A glimpse at my first days as a Volunteer.
09/02/2012 - 09/02/2012 75 °F
A Letter to the Family 9/2/2012
From Guizhou Minzu University
Huaxi District, Guiyang
I am in China. I have been here for quite some time now. I thought I should go ahead and tell you what I’ve been doing.
I believe I told you that I was going to China to teach English. It’s true. I have taught two English classes in China as a Peace Corps Volunteer thus far. This semester I will be teaching one oral English class, two phonetics classes, four listening classes, and a non-major test prep class.
I arrived at my school last Tuesday. I taught two classes on the following Wednesday. Since then I have been trying to get ahead of the game by writing semester plans, lesson plans, and weekend plans. I expected to be teaching a lot of oral English. Instead I will be teaching more listening and phonetics. At first this pissed me off … now I’m least interested in the oral English class. I don’t know why. My attitudes change weekly as I learn more about what I’m supposed to be doing here.
Since I (we) have arrived on campus we have been treated like celebrities. I have a site mate, Melissa. She is a Long Beach, New Yorker with an accent and everything. I think we complement each other well. It’s nice to have someone to say “What the hell was that?” to. We have been learning the ropes, getting to know the teachers and students and fighting off requests to take on additional teaching load until we figure out what we’re doing. It has been crazy.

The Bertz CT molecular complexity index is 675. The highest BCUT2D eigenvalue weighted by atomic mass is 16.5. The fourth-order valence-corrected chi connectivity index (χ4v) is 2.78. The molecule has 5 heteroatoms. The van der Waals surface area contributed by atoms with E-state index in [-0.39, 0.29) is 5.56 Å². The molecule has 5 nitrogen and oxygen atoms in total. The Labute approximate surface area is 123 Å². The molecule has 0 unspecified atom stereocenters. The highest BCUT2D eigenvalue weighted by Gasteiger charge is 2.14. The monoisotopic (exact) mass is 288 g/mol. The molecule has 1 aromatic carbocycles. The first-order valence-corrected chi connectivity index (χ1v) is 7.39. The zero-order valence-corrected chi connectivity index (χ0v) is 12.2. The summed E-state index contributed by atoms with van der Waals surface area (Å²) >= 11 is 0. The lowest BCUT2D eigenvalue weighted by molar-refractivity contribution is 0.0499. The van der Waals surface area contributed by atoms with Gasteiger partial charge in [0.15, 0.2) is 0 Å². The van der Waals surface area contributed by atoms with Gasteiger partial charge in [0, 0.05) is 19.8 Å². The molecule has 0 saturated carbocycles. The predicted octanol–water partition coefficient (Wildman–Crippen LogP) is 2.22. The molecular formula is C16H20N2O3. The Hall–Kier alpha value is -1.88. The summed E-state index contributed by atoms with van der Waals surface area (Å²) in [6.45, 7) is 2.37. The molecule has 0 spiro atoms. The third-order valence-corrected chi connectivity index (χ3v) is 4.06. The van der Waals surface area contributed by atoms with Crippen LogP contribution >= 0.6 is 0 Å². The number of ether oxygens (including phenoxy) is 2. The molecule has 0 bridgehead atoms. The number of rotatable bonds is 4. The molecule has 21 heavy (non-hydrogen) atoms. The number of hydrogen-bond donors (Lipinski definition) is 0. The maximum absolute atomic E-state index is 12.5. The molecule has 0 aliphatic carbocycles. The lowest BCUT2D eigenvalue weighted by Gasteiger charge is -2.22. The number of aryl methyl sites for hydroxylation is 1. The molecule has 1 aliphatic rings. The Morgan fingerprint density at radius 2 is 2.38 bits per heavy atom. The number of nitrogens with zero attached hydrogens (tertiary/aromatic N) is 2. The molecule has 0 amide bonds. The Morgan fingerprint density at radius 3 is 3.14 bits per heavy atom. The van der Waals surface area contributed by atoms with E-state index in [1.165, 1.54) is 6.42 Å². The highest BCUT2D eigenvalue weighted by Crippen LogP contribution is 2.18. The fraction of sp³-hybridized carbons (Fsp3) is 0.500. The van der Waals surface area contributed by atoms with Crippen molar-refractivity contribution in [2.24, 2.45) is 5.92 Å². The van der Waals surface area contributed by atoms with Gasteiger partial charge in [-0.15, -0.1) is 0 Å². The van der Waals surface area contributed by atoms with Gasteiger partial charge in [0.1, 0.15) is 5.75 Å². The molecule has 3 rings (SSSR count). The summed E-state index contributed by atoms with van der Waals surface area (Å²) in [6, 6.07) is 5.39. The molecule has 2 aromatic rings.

As for training, I distinguished myself on a few occasions.
- I was one of only eleven volunteers to achieve the level of beginner high on my Chinese language test. Everyone else was rated intermediate low or better.
- During our swearing in ceremony my cell phone rang. I chose not to answer it.
- In our training group photo I was wearing shorts but I was able to hide the fact.
Training was brutal. It was too long, too hard (language), too boring, too busy (six days a week), too whatever. I’m glad it’s over. Our Peace Corps China class had a very short training cycle due to the fact that we trained on University campuses and the class schedules were weird this year (or something like that). Our training schedule was condensed from ten weeks to eight. I believe most other countries get twelve weeks of training.
My battery is running low. This email is over. At some point I’ll get back to blogging. I’ll start setting up Skype dates soon too. I think once I’m through the next week or two I’ll have a rhythm and some me time.